PEORIA, Ariz. -- Nick Franklin knows he won't be the Mariners' starting second baseman this season, not with Robinson Cano now in the fold. But the 22-year-old arrived at Spring Training looking stronger and feeling confident that things will work out for him if he does his part during camp.
"When they first signed him, I knew I couldn't control anything," said Franklin, who started 90 games at second base last year as a rookie. "All I can do is come out here and compete. If I can just have fun and enjoy my time and get familiar with the new faces, then we'll come together as a team and it'll work itself out."
Franklin said he weighed in at 192 pounds, down from 198 last year, but has added upper-body strength after an offseason working out at home in Florida.
Franklin worked at shortstop alongside Brad Miller on Tuesday in the first day of full-squad drills, and the youngsters figure to compete all spring for that starting job. He said he felt good being back at the position he grew up playing, as the Mariners drafted him as a shortstop out of Lake Brantley (Fla.) High School with a first-round pick in 2009.
"I felt comfortable there," Franklin said. "I worked with Barry Larkin a couple days this offseason in Windermere [Fla.]. He's a Hall of Famer, so that was huge. That was good help, and I'm looking forward to just coming along and hopefully making the team this spring."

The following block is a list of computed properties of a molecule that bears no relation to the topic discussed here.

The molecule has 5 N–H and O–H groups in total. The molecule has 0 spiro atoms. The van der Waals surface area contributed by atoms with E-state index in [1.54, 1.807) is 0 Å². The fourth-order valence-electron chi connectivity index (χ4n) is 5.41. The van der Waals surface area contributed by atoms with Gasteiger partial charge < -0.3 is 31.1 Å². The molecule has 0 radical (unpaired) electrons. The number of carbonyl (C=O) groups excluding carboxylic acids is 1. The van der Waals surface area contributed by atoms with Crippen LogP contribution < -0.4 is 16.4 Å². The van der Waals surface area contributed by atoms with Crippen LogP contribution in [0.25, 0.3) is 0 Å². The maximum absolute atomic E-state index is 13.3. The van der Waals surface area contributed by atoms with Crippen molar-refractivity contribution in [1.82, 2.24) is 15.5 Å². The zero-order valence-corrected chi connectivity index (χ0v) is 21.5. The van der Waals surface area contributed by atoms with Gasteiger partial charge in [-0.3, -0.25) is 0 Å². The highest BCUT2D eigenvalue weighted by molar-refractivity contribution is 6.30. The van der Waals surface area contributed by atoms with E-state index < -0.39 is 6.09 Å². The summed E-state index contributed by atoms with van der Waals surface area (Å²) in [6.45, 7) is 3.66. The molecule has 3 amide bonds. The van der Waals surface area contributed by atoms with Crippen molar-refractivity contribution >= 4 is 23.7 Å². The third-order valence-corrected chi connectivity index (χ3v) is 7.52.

Franklin and Miller both have Minor League options remaining, so whoever doesn't win the job could well wind up back in Triple-A Tacoma. Franklin understands the stakes. He got his feet wet last year, hitting .225 with 12 home runs and 45 RBIs in 369 at-bats after being called up in late May.
He brings a new comfort level to camp this spring, along with his leaner physique.
"Last year, when I was at this point, I was more all eyes and ears," Franklin said. "Now I feel a lot more comfortable, just the fact that I've been through it. This year I'm going in with a better mindset and as a better player."
Yet nothing will come easy. Miller also is a well-regarded youngster who played 76 games at short last year and hit .265 with eight home runs and 36 RBIs.
"There's a lot of talent here and a lot of competition," Franklin said. "More than anything, I just have to go out there and play the game."